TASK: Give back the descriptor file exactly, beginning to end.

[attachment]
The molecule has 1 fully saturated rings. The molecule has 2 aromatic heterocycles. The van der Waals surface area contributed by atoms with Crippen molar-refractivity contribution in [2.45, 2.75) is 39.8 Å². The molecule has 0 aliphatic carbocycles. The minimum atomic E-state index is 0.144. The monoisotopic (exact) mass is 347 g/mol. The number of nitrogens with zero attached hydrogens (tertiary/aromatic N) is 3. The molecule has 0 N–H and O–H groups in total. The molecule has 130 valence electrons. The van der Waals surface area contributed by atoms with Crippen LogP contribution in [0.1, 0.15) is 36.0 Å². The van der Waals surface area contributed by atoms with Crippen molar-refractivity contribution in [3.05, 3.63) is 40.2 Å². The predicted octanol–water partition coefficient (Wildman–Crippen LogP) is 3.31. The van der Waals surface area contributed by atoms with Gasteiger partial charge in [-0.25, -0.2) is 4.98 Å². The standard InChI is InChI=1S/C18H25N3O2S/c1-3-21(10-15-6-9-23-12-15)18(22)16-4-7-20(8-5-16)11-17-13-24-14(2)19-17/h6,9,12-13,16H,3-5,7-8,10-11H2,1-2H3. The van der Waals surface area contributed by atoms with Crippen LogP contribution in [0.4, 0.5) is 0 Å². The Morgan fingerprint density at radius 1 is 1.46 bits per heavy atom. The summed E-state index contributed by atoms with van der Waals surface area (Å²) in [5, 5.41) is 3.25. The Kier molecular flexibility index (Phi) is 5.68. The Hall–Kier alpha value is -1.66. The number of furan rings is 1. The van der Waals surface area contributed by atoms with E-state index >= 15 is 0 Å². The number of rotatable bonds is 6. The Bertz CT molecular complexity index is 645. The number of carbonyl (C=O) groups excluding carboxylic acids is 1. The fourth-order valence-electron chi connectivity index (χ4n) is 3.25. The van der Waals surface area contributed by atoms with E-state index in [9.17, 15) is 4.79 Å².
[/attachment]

The molecule has 1 fully saturated rings. The molecule has 2 aromatic heterocycles. The van der Waals surface area contributed by atoms with Crippen molar-refractivity contribution in [2.45, 2.75) is 39.8 Å². The molecule has 0 aliphatic carbocycles. The minimum atomic E-state index is 0.144. The monoisotopic (exact) mass is 347 g/mol. The number of nitrogens with zero attached hydrogens (tertiary/aromatic N) is 3. The molecule has 0 N–H and O–H groups in total. The molecule has 130 valence electrons. The van der Waals surface area contributed by atoms with Crippen LogP contribution in [0.1, 0.15) is 36.0 Å². The van der Waals surface area contributed by atoms with Crippen molar-refractivity contribution in [3.05, 3.63) is 40.2 Å². The predicted octanol–water partition coefficient (Wildman–Crippen LogP) is 3.31. The van der Waals surface area contributed by atoms with Gasteiger partial charge in [-0.25, -0.2) is 4.98 Å². The standard InChI is InChI=1S/C18H25N3O2S/c1-3-21(10-15-6-9-23-12-15)18(22)16-4-7-20(8-5-16)11-17-13-24-14(2)19-17/h6,9,12-13,16H,3-5,7-8,10-11H2,1-2H3. The van der Waals surface area contributed by atoms with Crippen LogP contribution in [0.4, 0.5) is 0 Å². The Morgan fingerprint density at radius 1 is 1.46 bits per heavy atom. The summed E-state index contributed by atoms with van der Waals surface area (Å²) in [5, 5.41) is 3.25. The Kier molecular flexibility index (Phi) is 5.68. The Hall–Kier alpha value is -1.66. The number of furan rings is 1. The van der Waals surface area contributed by atoms with E-state index >= 15 is 0 Å². The number of rotatable bonds is 6. The Bertz CT molecular complexity index is 645. The number of carbonyl (C=O) groups excluding carboxylic acids is 1. The fourth-order valence-electron chi connectivity index (χ4n) is 3.25. The van der Waals surface area contributed by atoms with E-state index in [9.17, 15) is 4.79 Å².